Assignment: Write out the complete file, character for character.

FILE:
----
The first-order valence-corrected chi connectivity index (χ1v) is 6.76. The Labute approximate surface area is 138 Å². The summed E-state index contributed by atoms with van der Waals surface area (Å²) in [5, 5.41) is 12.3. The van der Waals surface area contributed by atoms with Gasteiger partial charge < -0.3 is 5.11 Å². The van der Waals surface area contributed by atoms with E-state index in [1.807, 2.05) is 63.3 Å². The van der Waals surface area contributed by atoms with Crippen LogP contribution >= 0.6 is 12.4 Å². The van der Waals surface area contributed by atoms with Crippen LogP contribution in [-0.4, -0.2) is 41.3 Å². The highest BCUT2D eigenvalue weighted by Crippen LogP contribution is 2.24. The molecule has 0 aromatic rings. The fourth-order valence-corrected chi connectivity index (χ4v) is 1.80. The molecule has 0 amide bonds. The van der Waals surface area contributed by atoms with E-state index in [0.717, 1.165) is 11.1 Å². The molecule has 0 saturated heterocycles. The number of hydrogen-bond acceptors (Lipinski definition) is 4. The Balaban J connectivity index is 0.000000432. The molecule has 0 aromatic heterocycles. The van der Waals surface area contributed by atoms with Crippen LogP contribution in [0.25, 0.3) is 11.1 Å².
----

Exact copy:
The first-order valence-corrected chi connectivity index (χ1v) is 6.76. The Labute approximate surface area is 138 Å². The summed E-state index contributed by atoms with van der Waals surface area (Å²) in [5, 5.41) is 12.3. The van der Waals surface area contributed by atoms with Gasteiger partial charge < -0.3 is 5.11 Å². The van der Waals surface area contributed by atoms with E-state index in [1.807, 2.05) is 63.3 Å². The van der Waals surface area contributed by atoms with Crippen LogP contribution >= 0.6 is 12.4 Å². The van der Waals surface area contributed by atoms with Crippen LogP contribution in [-0.4, -0.2) is 41.3 Å². The highest BCUT2D eigenvalue weighted by Crippen LogP contribution is 2.24. The molecule has 0 aromatic rings. The fourth-order valence-corrected chi connectivity index (χ4v) is 1.80. The molecule has 0 amide bonds. The van der Waals surface area contributed by atoms with E-state index in [0.717, 1.165) is 11.1 Å². The molecule has 0 saturated heterocycles. The number of hydrogen-bond acceptors (Lipinski definition) is 4. The Balaban J connectivity index is 0.000000432. The molecule has 0 aromatic heterocycles. The van der Waals surface area contributed by atoms with Crippen LogP contribution in [0.25, 0.3) is 11.1 Å².